There’s a lot of excitement at the local unit of the Commemorative Air Force. After almost two years of hard work, its C-53 Skytrooper is about ready to fly and start touring airshows. “”A C-53! What’s that?”” some of you may ask.
At the beginning of World War II, commercial DC-1s, DC-2s and DC-3s were leased to the military under a variety of “”C”” designations for cargo carriers – the DC-3s were designated C-48, C-49, C-50 or C-51, depending on the model and the powerplants used.
The two models built specifically for the military were the C-47s and C-53s. The better known C-47, or its Navy version the R4D, had reinforced floors, more powerful engines, and were generally beefed up to be used as cargo planes. The C-53s were essentially bare bones DC-3s with troop benches instead of seats, astrodomes, and rifle grommets in the windows. These planes were used for paratrooper operations and for carrying litters when flying wounded troops.
The “”Gooney Bird,”” as C-47s were affectionately called by some, was never in the limelight like the B-17 Flying Fortress or the P-51 Mustang. Instead, Douglas’ quiet, dependable and unobtrusive transport that had made airline travel acceptable to the traveling public and profitable for the fledgling airlines in the late 1930s became the cargo workhorse for the military during World War II. It carried men, materiel, and mules to remote parts of the world. After the war, surplus C-47s and C-53s gave many an airline and transport company its start. Later that decade, the military C-47 and its big brother, the C-54, also built by Douglas, were the workhorses of the Berlin Airlift that broke the back of the Cold War blockade.
Considering that the DC-3, as well as its military versions, was in many ways the greatest transport plane ever built, it’s no wonder artists find it an intriguing subject to paint. While several prints depicting this Douglas legend have been published, the image shown here is Robert Watts’ colorful “”Flagship Over Manhattan,”” which was published by Military Gallery.
According to Arthur Pearcy’s book, “”Douglas Propliners DC-1–DC-7,”” this plane, NC25664, is a DC-3-277B that was delivered to American Airlines on March 28, 1940, and entered service as “”Flagship Rochester.””
It is interesting to note that this plane, like other earlier models built for American Airlines, has a right-hand side passenger door. According to Pearcy, this plane was leased to the military between April 18, 1942, and Aug. 23, 1943.
The artist depicts the DC-3 outbound from La Guardia Airport. He has taken the golden glow of afternoon sunlight shining through the haze to make a stunning background for the knightly shining aluminum armor of this American Airlines DC-3. The orange-red trim on the airliner delicately compliments the color of the distinctive Manhattan skyline. The artist has done a superb job of using a different, but complimentary, color to backlight the plane and make it stand out as the focal point of the picture.
As this image so aptly shows, successful artists make something as important as lighting and color balance seem so simple, so natural, that the viewer is often unaware of the artistic talent and training required to accomplish it.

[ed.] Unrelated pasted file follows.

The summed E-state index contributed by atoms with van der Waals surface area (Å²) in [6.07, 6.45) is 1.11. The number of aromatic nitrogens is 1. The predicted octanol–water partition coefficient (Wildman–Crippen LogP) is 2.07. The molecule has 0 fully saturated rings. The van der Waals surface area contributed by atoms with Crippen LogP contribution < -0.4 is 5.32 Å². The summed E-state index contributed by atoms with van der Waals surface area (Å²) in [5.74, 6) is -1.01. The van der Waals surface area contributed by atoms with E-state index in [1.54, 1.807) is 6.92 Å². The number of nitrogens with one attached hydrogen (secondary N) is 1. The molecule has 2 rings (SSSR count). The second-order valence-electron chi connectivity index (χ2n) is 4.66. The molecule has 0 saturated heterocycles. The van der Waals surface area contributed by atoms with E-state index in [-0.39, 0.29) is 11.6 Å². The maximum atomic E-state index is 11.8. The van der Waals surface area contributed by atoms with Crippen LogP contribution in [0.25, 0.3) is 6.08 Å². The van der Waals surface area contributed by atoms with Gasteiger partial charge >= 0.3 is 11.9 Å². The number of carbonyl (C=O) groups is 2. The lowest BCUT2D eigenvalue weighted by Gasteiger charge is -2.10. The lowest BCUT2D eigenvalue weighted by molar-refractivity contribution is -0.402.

Lighting, like composition, authenticity and perspective, is just one of many aspects of a painting that we often are subconsciously aware of when properly executed.
That same artistic bent and craftsmanship was seen in the DC-3.
“”The DC-3 was, in my opinion, the stepping stone for pilots from the Ford and Stinson tri-motors, the Condors, the Boeings, to the modern airliner,”” said one airline captain in the book “”Grand Old Lady.”” “”It was the schooling and transition airplane from our early commercial aircraft to the mighty and complicated liners as we know them today. We who flew the 3 had perfect confidence in it as we never had for any other plane up to that time.””
Another book that has many interesting stories told by pilots who spent hours in the cockpit of Douglas’ Commercial Model 3 is Capt. Tex Searle’s “”The Golden Years of Flying as We Remember.”” In it he captures a lifetime legacy of flying the Rocky Mountain empire with Frontier Airlines.
Other than a couple of commercial flights decades ago, my own experience with the legendary DC-3 has been limited but memorable. The DC-3’s engines give off a distinctive sound as it rumbles slowly overhead. In my youth the sound of any airplane flying overhead was motivation enough for me to tear outside for a glimpse of it, and I would watch as it lumbered across the sky until it disappeared on the horizon.
There are several airworthy DC-3s here in Southern California now, so occasionally I’m fortunate enough to see one passing overhead. When I was a youngster, my mother didn’t understand the magnetism these planes had to draw me out to watch in wonder and longing. Now 50 years later, when I come charging like a bull elephant through the house and race outside to see one, my wife observes that it’s probably my enthusiasm that’s keeping me young.
Oh, about that C-53, who knows? Maybe I’ll get a ride in it some day.
Larry W. Bledsoe is an avid aviation historian and writer. He can be reached at 909-986-1103 or at BledsoeAvArt.com.